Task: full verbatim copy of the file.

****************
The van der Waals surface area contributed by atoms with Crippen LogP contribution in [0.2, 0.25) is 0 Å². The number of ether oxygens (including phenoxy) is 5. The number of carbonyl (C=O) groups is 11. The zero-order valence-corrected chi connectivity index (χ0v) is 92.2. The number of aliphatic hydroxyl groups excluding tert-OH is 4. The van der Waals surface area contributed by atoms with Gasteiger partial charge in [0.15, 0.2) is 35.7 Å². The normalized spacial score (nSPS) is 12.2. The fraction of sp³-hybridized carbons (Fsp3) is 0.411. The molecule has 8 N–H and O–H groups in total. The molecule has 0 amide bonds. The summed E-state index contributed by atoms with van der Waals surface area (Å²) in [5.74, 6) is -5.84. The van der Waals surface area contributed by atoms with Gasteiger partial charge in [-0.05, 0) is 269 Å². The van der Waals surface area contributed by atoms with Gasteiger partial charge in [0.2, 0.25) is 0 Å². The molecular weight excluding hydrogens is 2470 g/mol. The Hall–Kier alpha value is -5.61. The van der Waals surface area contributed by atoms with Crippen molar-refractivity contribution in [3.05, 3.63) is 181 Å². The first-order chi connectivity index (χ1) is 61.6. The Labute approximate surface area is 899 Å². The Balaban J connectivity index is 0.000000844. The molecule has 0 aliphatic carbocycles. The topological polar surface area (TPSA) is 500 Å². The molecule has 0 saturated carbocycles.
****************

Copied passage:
The van der Waals surface area contributed by atoms with Crippen LogP contribution in [0.2, 0.25) is 0 Å². The number of ether oxygens (including phenoxy) is 5. The number of carbonyl (C=O) groups is 11. The zero-order valence-corrected chi connectivity index (χ0v) is 92.2. The number of aliphatic hydroxyl groups excluding tert-OH is 4. The van der Waals surface area contributed by atoms with Gasteiger partial charge in [0.15, 0.2) is 35.7 Å². The normalized spacial score (nSPS) is 12.2. The fraction of sp³-hybridized carbons (Fsp3) is 0.411. The molecule has 8 N–H and O–H groups in total. The molecule has 0 amide bonds. The summed E-state index contributed by atoms with van der Waals surface area (Å²) in [5.74, 6) is -5.84. The van der Waals surface area contributed by atoms with Gasteiger partial charge in [-0.05, 0) is 269 Å². The van der Waals surface area contributed by atoms with Gasteiger partial charge in [0.2, 0.25) is 0 Å². The molecular weight excluding hydrogens is 2470 g/mol. The Hall–Kier alpha value is -5.61. The van der Waals surface area contributed by atoms with Crippen molar-refractivity contribution in [3.05, 3.63) is 181 Å². The first-order chi connectivity index (χ1) is 61.6. The Labute approximate surface area is 899 Å². The Balaban J connectivity index is 0.000000844. The molecule has 0 aliphatic carbocycles. The topological polar surface area (TPSA) is 500 Å². The molecule has 0 saturated carbocycles.